These memories were recently revived while reading Edward Rothstein’s “An Evolving Holocaust Message” in the International Herald Tribune (September 7). The message that Rothstein perceptively illuminated is that Israeli Holocaust museums – most conspicuously Lohamei HaGetaot – have decided to emphasize the “universal lessons” of the annihilation of six million Jews. “Indifference to the suffering of others,” not merely to Jews, must be confronted. The museum director mentioned plans to expand its mission to encourage “tolerance” between Jews and Arabs.

At kibbutz Yad Mordechai, which commemorates the courage of Warsaw Ghetto uprising leader Mordechai Anielewicz, the museum director concurs. She wants it to shift focus from “racism and xenophobia” to “peaceful coexistence” (as though future Nazis and their emulators can be taught by a museum visit to be civilized).

With this shift, Rothstein notes, Israeli Holocaust museums – with the conspicuous exception of Yad Vashem in Jerusalem – are emulating the Museum of Tolerance in Los Angeles. It has become the model for universalizing the Holocaust, while underscoring the fashionable message of multicultural tolerance that its sponsors wish to convey.

That Israeli Holocaust museums should emulate their Diaspora counterpart reveals something profoundly dismaying about contemporary culture in the Jewish state. The Nazis targeted Jews for annihilation; now Israel confronts Muslim nations that are determined to destroy it. Yet despite eighty years of unrelenting Judeophobia, including the slaughter of six million European Jews and the expulsion of 700,000 Mizrahi Jews from their Middle Eastern homes, Holocaust museums are focusing on the necessity to be nice to neighbors rather than underscore the appalling consequences of hating Jews.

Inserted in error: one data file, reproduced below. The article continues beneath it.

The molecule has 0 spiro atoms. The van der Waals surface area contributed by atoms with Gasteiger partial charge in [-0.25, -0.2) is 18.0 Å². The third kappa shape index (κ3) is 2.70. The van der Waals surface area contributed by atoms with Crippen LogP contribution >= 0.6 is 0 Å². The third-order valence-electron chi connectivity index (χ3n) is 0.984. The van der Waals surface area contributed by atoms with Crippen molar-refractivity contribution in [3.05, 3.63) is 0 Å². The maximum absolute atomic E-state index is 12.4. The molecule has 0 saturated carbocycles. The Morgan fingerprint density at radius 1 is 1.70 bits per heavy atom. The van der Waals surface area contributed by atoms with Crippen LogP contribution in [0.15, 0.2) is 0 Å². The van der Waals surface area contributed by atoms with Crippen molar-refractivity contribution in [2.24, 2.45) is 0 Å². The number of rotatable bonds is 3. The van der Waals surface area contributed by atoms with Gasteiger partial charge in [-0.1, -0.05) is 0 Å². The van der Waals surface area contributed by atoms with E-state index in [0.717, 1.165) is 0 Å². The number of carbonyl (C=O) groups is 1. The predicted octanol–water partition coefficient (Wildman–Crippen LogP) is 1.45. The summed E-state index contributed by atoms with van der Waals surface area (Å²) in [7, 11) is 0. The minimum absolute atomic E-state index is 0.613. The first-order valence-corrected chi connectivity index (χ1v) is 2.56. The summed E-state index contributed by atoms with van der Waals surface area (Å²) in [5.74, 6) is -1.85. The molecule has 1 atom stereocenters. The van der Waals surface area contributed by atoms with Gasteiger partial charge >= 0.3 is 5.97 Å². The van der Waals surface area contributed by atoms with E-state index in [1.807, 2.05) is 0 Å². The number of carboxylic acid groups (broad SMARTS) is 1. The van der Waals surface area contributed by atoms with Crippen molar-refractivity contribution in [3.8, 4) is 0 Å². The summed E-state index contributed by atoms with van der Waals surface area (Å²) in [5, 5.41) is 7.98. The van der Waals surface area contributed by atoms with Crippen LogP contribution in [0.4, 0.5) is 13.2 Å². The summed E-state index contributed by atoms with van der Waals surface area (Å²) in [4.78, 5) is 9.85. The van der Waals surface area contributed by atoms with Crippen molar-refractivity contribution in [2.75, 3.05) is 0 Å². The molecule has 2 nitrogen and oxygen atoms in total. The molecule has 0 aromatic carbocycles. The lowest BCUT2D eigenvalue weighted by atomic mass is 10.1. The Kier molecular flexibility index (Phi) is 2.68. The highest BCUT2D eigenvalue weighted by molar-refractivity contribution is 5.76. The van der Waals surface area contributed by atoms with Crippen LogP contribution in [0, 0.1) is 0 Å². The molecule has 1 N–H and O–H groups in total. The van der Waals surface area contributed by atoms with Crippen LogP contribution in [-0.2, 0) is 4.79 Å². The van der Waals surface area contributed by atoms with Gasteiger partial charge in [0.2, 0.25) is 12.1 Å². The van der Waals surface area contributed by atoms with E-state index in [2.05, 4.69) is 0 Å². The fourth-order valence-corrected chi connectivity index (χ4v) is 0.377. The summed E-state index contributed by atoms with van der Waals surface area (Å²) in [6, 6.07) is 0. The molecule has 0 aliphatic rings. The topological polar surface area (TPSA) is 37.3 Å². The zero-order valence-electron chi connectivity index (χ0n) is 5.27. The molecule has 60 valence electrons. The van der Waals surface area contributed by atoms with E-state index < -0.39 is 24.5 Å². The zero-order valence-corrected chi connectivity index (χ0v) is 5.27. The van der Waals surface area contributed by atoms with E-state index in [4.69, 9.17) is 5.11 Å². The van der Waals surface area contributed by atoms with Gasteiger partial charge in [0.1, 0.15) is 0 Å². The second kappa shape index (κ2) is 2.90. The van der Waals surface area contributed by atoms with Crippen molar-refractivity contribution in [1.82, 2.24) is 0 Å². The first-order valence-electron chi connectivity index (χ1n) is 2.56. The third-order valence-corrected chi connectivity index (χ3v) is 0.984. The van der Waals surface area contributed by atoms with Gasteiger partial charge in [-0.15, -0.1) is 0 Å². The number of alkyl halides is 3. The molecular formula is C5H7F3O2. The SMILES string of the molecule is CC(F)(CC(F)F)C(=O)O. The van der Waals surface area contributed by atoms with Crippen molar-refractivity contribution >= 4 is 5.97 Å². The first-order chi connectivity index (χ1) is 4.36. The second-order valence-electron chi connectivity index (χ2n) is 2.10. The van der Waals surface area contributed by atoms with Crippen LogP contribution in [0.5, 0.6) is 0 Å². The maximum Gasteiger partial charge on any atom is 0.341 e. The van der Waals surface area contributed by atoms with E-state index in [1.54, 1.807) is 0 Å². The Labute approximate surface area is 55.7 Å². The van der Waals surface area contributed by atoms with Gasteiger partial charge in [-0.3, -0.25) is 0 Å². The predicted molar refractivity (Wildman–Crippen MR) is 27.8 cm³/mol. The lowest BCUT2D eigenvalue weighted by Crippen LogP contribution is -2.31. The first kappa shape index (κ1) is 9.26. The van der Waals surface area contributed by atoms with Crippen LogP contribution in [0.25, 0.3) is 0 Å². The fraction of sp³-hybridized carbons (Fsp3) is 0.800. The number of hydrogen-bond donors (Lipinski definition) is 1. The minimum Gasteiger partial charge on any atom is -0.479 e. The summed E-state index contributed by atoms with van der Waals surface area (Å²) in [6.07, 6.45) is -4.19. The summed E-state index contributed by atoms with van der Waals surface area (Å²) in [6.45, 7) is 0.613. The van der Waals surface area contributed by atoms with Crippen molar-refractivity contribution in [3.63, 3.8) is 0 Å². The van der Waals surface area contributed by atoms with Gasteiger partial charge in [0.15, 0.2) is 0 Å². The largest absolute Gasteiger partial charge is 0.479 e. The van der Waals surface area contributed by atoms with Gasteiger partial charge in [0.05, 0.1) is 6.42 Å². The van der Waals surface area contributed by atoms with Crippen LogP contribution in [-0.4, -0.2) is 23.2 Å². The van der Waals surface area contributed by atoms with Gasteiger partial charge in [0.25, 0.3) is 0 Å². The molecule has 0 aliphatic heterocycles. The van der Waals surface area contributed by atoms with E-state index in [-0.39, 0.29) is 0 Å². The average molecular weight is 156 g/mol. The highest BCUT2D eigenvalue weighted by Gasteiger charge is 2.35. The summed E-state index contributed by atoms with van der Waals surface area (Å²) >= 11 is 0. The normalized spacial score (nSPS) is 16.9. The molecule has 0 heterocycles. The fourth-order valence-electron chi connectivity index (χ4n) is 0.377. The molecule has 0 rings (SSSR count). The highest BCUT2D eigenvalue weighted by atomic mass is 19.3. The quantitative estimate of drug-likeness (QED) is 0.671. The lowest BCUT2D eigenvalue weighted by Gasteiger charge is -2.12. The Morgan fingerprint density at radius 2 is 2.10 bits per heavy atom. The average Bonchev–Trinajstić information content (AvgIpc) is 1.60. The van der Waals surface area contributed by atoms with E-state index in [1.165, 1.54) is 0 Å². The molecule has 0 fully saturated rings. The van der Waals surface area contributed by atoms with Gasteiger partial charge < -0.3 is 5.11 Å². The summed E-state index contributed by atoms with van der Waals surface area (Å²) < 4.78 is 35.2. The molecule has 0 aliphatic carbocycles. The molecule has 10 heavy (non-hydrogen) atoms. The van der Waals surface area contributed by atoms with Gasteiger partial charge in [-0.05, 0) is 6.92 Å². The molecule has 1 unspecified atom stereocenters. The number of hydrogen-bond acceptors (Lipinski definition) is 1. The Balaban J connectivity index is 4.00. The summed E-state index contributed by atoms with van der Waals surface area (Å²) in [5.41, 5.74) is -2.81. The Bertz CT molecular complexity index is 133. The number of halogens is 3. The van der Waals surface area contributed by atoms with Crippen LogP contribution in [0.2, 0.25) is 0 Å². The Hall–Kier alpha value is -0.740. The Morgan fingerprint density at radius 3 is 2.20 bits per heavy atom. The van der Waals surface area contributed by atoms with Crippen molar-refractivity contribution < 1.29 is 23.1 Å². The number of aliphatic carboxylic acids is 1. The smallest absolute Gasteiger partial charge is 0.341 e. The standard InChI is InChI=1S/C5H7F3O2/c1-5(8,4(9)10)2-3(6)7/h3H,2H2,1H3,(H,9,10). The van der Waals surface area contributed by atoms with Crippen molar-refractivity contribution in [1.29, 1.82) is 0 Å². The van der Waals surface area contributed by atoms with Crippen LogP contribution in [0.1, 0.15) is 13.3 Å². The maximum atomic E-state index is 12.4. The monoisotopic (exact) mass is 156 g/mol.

Hate Graffiti Accusing Zionism of Causing the Holocaust Discovered on Yad Vashem Walls

Monday, June 11th, 2012

Early Monday morning, ten pieces of hate graffiti in Hebrew were discovered in the open campus of Yad Vashem, Jerusalem, a prominent segment of it scrawled across the walls of the Warsaw Ghetto Square monument.

“This is a difficult and painful day for me and the staff of Yad Vashem,” said Avner Shalev, Chairman of Yad Vashem. “I am shocked and stunned by this callous expression of burning hatred against Zionists and Zionism.”